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HomeSportsLate Bloomer Kishore Jena And One-time Fast-Bowler DP Manu Rise In Shadow...

Late Bloomer Kishore Jena And One-time Fast-Bowler DP Manu Rise In Shadow Of Neeraj Chopra

One is a late bloomer who switched to javelin from volleyball due to his “short” stature and the other was a fast-bowler before his initiation into throwing “bamboo spears” by his school teacher. Having eventually established themselves as India’s top javelin throwers, Kishore Jena and DP Manu now have one thing in common: to emulate Olympic and world champion Neeraj Chopra. Jena and Manu created Indian athletics history along with Chopra as the three participants, in a first, finished in the top six in the World Championships.

Jena (84.77m) finished fifth, while Mani (84.14m) ended sixth in Sunday’s men’s javelin final in Budapest, which Chopra won.

Born to a paddy farmer’s family at Kothasahi village at Brahmagiri area of Puri district in Odisha, Jena, 27, was initially a volleyball player but he had to leave it because of his short height of 5 feet 8 inches. He needed a certificate to get admission to a sports hostel in Bhubaneswar.

When he did not get that certificate, he shifted to javelin.

In 2015, he moved to a sports hostel in Bhubaneswar and began training under a local coach. He was around 20, which is quite late to begin training under a professional coach in any sport. Later, he shifted base to Bhopal and took part in a national competition in 2017.

Jena joined Central Industrial Security Force (CISF) in 2016 and competed in All India police meets also. But till 2020, he was struggling, failing to throw 70m consistently.

But joining the national camp in Patiala changed everything as he came under Samarjeet Singh Malhi.

“He was in Bhopal and then joined national camp in Patiala in 2021. He was not beng able to throw 75m regularly. But I changed his technique and with hard work and dedication, he improved a lot and now he is nearing 85m,” Malhi told PTI from Patiala.

But Malhi had to work slowly as Jena was already 25 then.

“I changed him from 14 steps to 16, 18 and then to 20 (in runway). Now he is throwing at 23 steps. It was difficult, I had to do slowly with him,” Malhi said.

Manu, a coffee grower farmer’s son at Belur village in Hassan district of Karnataka, played cricket as a fast-bowler and also enjoyed volleyball in his school days. But one day, his PET teacher told him to try javelin throw.

However, as the school did not have proper javelin, Manu began with a spear made of bamboo.

“He was from a poor background and in South India there are no proper javelin coach and facilities. So, he began with javelin made of bamboo,” Manu’s coach Kashinath Naik said from Pune.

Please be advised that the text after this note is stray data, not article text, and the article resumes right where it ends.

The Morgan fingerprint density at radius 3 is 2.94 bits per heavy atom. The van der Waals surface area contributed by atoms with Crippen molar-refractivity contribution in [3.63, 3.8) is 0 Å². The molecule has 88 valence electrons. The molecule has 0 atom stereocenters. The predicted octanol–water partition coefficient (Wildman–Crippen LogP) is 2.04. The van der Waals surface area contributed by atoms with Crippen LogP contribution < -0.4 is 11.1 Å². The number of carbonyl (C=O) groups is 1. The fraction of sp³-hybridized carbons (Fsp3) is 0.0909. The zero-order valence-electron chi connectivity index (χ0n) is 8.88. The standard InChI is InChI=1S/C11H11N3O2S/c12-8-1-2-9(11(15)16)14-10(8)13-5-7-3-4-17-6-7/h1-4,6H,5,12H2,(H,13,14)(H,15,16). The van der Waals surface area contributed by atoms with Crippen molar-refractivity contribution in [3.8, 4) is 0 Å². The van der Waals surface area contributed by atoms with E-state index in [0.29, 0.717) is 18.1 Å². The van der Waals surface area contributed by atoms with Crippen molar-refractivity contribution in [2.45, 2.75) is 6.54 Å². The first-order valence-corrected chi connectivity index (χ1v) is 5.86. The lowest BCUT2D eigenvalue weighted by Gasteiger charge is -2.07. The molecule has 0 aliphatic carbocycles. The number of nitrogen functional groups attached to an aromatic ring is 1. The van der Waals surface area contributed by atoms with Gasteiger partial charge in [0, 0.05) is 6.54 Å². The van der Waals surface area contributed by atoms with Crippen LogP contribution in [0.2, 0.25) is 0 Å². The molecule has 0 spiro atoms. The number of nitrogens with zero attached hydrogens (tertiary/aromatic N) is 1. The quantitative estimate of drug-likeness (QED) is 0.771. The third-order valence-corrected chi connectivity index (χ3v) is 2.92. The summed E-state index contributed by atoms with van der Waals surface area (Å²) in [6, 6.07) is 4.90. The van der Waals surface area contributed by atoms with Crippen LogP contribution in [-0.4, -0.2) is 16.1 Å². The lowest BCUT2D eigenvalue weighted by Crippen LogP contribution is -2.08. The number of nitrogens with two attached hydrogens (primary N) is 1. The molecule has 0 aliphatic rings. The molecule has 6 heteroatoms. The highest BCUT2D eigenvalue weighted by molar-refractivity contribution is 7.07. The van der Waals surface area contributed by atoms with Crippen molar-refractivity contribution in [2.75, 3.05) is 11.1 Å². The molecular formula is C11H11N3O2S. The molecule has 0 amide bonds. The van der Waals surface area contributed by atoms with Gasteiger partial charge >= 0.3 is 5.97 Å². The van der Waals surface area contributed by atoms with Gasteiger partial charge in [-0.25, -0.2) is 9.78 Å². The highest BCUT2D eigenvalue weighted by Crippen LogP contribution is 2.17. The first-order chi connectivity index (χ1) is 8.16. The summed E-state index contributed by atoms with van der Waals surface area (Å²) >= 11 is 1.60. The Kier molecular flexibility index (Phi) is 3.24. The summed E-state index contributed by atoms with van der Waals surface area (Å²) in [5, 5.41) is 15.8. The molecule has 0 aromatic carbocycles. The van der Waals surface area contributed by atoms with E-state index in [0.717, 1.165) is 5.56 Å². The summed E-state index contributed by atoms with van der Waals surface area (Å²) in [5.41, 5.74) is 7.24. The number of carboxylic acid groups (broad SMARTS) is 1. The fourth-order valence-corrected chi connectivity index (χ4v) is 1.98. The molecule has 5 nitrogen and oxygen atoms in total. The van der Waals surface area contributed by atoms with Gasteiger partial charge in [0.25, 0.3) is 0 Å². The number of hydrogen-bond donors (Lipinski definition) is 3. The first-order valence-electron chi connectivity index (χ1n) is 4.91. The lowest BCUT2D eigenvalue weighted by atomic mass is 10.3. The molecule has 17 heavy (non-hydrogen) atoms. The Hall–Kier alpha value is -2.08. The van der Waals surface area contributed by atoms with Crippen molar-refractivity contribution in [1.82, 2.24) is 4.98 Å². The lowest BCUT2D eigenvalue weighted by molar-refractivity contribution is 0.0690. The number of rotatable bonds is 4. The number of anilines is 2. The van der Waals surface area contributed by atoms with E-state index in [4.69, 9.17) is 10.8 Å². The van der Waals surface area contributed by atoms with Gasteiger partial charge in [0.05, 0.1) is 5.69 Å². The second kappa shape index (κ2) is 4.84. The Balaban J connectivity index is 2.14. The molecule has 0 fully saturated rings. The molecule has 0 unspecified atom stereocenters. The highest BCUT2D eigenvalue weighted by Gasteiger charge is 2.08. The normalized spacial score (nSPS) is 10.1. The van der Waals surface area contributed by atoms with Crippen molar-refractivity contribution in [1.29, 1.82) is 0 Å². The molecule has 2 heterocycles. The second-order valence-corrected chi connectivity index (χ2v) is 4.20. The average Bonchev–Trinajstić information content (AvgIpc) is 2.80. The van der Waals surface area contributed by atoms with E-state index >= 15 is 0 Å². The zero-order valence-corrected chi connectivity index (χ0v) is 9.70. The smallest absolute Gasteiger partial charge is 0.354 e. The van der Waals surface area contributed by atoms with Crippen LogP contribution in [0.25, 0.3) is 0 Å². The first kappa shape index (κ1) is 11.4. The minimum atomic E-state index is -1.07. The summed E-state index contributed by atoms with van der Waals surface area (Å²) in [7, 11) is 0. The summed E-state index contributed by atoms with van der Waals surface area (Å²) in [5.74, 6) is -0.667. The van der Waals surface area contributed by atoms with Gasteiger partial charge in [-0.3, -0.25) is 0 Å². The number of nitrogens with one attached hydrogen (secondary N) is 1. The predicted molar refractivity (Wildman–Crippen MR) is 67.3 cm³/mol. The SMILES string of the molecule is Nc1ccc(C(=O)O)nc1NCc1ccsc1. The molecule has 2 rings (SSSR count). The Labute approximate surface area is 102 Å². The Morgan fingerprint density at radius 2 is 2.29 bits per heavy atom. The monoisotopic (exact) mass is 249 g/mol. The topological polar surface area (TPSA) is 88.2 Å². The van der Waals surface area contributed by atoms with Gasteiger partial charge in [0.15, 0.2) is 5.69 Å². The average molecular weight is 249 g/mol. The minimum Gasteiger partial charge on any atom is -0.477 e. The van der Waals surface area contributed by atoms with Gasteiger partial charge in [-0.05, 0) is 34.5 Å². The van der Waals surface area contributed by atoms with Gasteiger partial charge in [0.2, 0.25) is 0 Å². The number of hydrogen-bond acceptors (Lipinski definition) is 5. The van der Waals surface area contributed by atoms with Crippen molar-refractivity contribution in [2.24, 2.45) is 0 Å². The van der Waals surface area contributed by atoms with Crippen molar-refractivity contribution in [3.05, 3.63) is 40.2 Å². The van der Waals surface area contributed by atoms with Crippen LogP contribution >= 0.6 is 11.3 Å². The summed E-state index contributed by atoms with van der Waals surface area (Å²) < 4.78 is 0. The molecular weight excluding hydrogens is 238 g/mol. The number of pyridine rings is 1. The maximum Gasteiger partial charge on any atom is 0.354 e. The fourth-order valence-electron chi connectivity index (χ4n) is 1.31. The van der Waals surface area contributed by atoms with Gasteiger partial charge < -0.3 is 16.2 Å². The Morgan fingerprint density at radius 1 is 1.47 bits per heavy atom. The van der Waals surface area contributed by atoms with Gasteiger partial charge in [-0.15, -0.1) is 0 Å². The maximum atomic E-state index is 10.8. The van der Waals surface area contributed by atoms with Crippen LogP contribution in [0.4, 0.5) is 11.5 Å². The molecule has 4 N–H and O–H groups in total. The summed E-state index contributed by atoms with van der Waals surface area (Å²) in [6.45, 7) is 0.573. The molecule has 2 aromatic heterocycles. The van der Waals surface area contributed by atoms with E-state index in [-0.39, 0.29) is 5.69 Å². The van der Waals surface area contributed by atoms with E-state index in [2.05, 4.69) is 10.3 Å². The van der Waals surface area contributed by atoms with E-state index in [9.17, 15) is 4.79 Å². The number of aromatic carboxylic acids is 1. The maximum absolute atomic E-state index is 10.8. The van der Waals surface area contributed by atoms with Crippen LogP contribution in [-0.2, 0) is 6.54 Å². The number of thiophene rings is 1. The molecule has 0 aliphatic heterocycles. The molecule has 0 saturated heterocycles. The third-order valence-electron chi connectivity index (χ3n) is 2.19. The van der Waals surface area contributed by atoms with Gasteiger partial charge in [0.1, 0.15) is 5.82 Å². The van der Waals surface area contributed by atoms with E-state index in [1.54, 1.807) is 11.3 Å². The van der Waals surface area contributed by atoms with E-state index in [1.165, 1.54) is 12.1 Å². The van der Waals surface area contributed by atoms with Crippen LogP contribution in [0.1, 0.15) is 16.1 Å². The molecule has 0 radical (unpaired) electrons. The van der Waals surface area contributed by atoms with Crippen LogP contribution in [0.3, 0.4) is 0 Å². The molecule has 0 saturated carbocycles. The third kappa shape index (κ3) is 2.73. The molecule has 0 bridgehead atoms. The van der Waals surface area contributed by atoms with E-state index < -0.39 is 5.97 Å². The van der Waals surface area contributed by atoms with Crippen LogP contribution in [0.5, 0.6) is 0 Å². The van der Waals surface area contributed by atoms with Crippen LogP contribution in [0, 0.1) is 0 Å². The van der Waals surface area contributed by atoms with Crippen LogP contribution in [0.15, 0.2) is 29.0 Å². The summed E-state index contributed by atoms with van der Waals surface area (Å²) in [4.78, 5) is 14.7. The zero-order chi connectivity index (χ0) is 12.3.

“I saw him at the Khelo India Youth Games in 2019. He was throwing just around 65m and he was underweight also at that time. But I took him under my wings and brought him at the Army Sports Institute (Pune).” Manu was 19 but had already participated in national youth and U-20 events for two years.

His height, shoulder length and reach impressed Naik, himself a 2010 Commonwealth Games bronze medallist. But he was underweight.

“His shoulder length and reach was around 2-2.5cm more than the average. His height was 1.87m and now he is 1.87m.

“His weight was 70kg when he came to me. We gave him proper diet at the ASI and he is now 86kg. Within three months he improved his throw from around 65m to 75m,” Naik recalled.

Naik said Manu could have won a medal in Budapest if he had taken his last throw properly.

“He released the spear more than two metres behind the line. He could have reached 87m had he had not left so much distance behind. But this is his first World Championships final. He will do better in future.” Manu’s final throw was recorded at 84.14m and Czech Republic’s Jakub Vadlejch took the bronze with 86.67m.

Malhi, on the other hand, said Jena still needs improvement in blocking and transfer of power before releasing the spear.

“Our target was 85.50m which is the Paris Olympics qualification but could not achieve it. Nonetheless, I am satisfied with his performance, doing his personal best in his maiden World Championships.

“There is pressure in a big stage and he has tackled it very well. We need improvement in some areas and we will work on them. We will try to qualify for Olympics in Asian Games.” Jena, whose visa was first rejected by the Hungarian embassy in New Delhi before being cleared, will take part in the Asian Games in javelin throw, along with Chopra.

(This story has not been edited by NDTV staff and is auto-generated from a syndicated feed.)

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